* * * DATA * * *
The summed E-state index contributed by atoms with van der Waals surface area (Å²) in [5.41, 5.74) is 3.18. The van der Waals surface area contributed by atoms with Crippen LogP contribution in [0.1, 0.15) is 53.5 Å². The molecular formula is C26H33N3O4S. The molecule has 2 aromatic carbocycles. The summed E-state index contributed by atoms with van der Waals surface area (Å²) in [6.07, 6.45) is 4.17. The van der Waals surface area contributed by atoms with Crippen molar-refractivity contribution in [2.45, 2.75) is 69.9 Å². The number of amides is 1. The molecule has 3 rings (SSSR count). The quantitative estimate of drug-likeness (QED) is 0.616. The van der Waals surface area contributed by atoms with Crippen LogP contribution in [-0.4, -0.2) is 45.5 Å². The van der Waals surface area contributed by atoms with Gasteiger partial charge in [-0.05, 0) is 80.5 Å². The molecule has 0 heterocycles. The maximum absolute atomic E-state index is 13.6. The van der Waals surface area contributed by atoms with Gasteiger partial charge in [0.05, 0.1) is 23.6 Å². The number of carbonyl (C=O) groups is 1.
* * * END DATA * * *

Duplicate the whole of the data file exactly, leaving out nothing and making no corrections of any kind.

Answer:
The summed E-state index contributed by atoms with van der Waals surface area (Å²) in [5.41, 5.74) is 3.18. The van der Waals surface area contributed by atoms with Crippen LogP contribution in [0.1, 0.15) is 53.5 Å². The molecular formula is C26H33N3O4S. The molecule has 2 aromatic carbocycles. The summed E-state index contributed by atoms with van der Waals surface area (Å²) in [6.07, 6.45) is 4.17. The van der Waals surface area contributed by atoms with Crippen molar-refractivity contribution in [2.45, 2.75) is 69.9 Å². The number of amides is 1. The molecule has 3 rings (SSSR count). The quantitative estimate of drug-likeness (QED) is 0.616. The van der Waals surface area contributed by atoms with Crippen LogP contribution in [-0.4, -0.2) is 45.5 Å². The van der Waals surface area contributed by atoms with Gasteiger partial charge in [-0.05, 0) is 80.5 Å². The molecule has 0 heterocycles. The maximum absolute atomic E-state index is 13.6. The van der Waals surface area contributed by atoms with Gasteiger partial charge in [0.05, 0.1) is 23.6 Å². The number of carbonyl (C=O) groups is 1.